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Due to Melbourne being in lock down, we have suspended all deliveries of hardcopy documents from 5 August 2020. We will continue to supply documents in PDF via email. We intend to resume hard copy printing ASAP once the lock down restrictions ease (ETA mid-September).

SMSF borrowing clarifications

The recent release of SMSFR 2011/D1 provides some much anticipated guidance on SMSF borrowing. While the ruling outlines a practical approach to many issues, it is still only in draft.

Single acquirable asset

It is common for SMSF trustees to acquire real estate comprising multiple titles. However, a separate borrowing is needed for each ‘single’ asset being acquired. If multiple titles constitute multiple assets, then multiple borrowings will be needed: one borrowing for each title. This can be impractical.

This issue often arises where the trustee acquires farmland, commercial premises or an apartment with a car park. The ATO has provided clarification as to whether they constitute one asset or multiple.

Apartment and car space on separate titles

The ATO confirms that an apartment and a car park on separate titles will be considered a single asset if they cannot legally be sold separately.

Commercial property spread over multiple titles

If a commercial building, such as a factory, is spread over multiple titles, the ATO considers the multiple titles to be a single asset.


The ATO generally considers that if farmland involves multiple titles, each title represents a separate asset.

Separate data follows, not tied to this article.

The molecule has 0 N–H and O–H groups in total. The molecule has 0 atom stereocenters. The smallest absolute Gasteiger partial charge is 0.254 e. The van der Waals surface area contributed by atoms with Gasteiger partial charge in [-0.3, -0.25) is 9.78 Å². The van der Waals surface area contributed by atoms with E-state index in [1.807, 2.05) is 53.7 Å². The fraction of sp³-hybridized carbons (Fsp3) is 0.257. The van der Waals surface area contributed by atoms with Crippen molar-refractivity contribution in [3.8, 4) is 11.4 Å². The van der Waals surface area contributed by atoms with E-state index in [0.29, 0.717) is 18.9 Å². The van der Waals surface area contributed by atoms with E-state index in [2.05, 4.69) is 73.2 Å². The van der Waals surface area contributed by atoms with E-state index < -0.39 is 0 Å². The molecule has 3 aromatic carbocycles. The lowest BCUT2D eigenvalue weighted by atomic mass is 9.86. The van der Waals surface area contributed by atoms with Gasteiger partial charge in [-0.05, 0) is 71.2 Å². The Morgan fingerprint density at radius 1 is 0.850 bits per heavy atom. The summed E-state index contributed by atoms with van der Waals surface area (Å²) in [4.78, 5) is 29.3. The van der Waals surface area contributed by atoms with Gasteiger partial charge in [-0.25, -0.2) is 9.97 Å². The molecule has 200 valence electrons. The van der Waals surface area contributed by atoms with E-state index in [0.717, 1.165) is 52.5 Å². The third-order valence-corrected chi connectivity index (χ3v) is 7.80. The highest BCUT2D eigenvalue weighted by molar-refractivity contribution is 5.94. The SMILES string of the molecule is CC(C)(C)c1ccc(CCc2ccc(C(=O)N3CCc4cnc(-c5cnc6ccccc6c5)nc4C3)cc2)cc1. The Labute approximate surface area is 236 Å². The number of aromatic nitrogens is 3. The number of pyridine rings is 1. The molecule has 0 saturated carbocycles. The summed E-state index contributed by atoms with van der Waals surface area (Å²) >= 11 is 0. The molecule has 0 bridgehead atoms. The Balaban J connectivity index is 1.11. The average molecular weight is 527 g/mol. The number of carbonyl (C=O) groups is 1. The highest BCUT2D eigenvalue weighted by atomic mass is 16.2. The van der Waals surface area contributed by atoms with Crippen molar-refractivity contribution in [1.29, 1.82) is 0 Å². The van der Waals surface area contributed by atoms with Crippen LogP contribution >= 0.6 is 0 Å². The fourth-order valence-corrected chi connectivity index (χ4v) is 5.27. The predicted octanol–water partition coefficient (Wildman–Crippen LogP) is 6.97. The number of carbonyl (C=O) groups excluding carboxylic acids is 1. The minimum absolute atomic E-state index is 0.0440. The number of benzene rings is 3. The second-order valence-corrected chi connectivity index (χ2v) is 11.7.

Improvements and replacements


SMSF trustees may not use borrowed money to improve an asset. However, the ATO confirms that money from other sources can be used to improve an asset. Thus, improvements can be made with money other than from borrowings (eg, money from contributions).

Examples of allowable improvements include adding a garage or pool to a residential property.

Replacement assets

There is a risk, however, that if an asset subject to a borrowing is improved too much it may become a different asset. This results in the borrowing exception ceasing to apply and thus a contravention of the borrowing prohibition.

An example of a replacement asset is where a four bedroom house burns down and the proceeds of the insurance policy are used to build two townhouses on the land. The original asset has changed and therefore contravenes the borrowing exception. However, if the proceeds were to rebuild a similar four bedroom house, this would be allowable.

Off the plan purchases

Consider an SMSF trustee borrowing to acquire an apartment off the plan. Typically the SMSF trustee pays the deposit with its own money. Then once the apartment is built and ‘strata titled’, the SMSF trustee enters into the borrowing arrangement. The ATO state the trustee can enter into a borrowing to acquire this, as it is a single acquirable asset.


The ATO have now provided greater certainty regarding a number of aspects to do with SMSF borrowing.

However, SMSF borrowing transactions must continue to be carefully implemented and documented. SMSFs are at risk of adverse tax consequences if there is a lack of planning, or ineffective or out of date documentation.

SMSF succession planning